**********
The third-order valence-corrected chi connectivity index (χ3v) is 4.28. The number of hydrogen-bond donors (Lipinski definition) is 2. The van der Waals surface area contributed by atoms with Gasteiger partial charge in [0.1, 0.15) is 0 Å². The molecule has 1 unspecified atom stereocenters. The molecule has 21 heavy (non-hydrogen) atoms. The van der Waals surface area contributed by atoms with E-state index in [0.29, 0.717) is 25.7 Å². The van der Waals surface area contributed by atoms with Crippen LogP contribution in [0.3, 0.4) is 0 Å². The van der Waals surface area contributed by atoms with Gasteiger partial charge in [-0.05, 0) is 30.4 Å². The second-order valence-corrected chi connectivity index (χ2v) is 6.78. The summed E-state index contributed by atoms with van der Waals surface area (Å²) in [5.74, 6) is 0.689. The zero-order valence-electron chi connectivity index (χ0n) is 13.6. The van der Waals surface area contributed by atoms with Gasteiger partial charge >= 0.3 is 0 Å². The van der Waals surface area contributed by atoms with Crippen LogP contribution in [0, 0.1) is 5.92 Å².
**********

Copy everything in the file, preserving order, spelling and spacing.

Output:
The third-order valence-corrected chi connectivity index (χ3v) is 4.28. The number of hydrogen-bond donors (Lipinski definition) is 2. The van der Waals surface area contributed by atoms with Gasteiger partial charge in [0.1, 0.15) is 0 Å². The molecule has 1 unspecified atom stereocenters. The molecule has 21 heavy (non-hydrogen) atoms. The van der Waals surface area contributed by atoms with E-state index in [0.29, 0.717) is 25.7 Å². The van der Waals surface area contributed by atoms with Crippen LogP contribution in [0.3, 0.4) is 0 Å². The van der Waals surface area contributed by atoms with Gasteiger partial charge in [-0.05, 0) is 30.4 Å². The second-order valence-corrected chi connectivity index (χ2v) is 6.78. The summed E-state index contributed by atoms with van der Waals surface area (Å²) in [5.74, 6) is 0.689. The zero-order valence-electron chi connectivity index (χ0n) is 13.6. The van der Waals surface area contributed by atoms with Gasteiger partial charge >= 0.3 is 0 Å². The van der Waals surface area contributed by atoms with Crippen LogP contribution in [0, 0.1) is 5.92 Å².